Americans celebrate Independence Day on July 4 because on July 4, 1776, the Continental Congress approved the Declaration of Independence, officially breaking bonds with England and forming a new independent nation, the United States of America.
The Revolutionary War began on April 19, 1775, when British troops tried to raid the Massachusetts militia. Colonists were quick to form fighting units and resist the British troops. In May of 1775 the Second Continental Congress met, and elected Virginia delegate George Washington to be Commander in Chief of the Continental Army. He led American troops against the British throughout the war. For the next eight years, colonists fought fervently for independence. They were not as well trained or well equipped as British troops, but they had other advantages: They had a fierce and united purpose; they fought on familiar terrain; and they used new tactics learned from the Native inhabitants. They often had no uniforms, but their clothing helped camouflage them in the forests, while the British soldiers, called “Red Coats,” were highly visible in their bright red uniforms.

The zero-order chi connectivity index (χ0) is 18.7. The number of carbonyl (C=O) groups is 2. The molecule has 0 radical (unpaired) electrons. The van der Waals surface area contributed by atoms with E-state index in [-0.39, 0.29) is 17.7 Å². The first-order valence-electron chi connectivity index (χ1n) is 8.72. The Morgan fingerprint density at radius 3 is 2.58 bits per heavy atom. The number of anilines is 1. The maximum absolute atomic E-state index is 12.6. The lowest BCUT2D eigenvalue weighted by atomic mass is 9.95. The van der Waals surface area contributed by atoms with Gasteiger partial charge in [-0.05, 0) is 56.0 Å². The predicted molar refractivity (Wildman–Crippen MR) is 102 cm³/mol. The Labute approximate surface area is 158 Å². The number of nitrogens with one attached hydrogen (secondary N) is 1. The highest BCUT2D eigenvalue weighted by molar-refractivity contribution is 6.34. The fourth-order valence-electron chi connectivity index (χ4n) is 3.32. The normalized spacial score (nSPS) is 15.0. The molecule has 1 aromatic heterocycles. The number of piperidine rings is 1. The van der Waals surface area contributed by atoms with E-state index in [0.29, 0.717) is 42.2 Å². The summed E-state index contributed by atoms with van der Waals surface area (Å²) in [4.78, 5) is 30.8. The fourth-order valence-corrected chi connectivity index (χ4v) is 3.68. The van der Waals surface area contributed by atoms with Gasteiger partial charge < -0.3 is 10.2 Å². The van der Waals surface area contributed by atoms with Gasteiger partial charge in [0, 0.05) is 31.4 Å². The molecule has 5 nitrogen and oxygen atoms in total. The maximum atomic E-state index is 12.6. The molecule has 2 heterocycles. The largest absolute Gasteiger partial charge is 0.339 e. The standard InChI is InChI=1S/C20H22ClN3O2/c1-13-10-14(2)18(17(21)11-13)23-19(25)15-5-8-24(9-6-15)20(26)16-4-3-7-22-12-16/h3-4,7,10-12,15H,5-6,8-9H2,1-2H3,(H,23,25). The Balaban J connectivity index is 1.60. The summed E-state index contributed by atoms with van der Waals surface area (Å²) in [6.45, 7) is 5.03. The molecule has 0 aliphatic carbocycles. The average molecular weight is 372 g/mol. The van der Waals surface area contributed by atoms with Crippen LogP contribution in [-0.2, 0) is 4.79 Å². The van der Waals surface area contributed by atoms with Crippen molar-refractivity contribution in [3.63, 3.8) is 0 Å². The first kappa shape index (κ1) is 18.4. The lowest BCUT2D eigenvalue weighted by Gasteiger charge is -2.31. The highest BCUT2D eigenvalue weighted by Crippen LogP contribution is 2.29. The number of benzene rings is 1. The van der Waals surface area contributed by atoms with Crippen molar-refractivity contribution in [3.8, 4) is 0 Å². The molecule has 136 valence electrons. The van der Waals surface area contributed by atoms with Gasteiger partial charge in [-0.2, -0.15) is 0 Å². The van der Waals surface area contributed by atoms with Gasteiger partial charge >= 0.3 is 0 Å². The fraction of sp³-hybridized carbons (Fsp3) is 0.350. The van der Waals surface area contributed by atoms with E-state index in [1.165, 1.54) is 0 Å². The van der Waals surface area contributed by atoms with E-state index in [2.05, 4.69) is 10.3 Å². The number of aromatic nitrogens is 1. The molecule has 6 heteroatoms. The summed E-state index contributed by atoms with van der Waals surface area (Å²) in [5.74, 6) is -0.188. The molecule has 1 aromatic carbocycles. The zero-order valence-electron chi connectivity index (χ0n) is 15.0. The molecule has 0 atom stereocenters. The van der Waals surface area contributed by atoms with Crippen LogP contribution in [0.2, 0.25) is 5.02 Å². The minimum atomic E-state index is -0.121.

During the fight for freedom, another war—a war of words—was being waged in Philadelphia, Pennsylvania. On July 2, 1776, the Continental Congress prepared a second draft of the list of grievances. John Hancock, president of the Continental Congress, was the first to sign. The document, the Declaration of Independence, was considered treasonous by the crown, and the fifty six men who signed it were in danger of being executed. Yet on July 4, 1776, the Continental Congress approved the Declaration of Independence, officially breaking bonds with England and forming a new independent nation, the United States of America.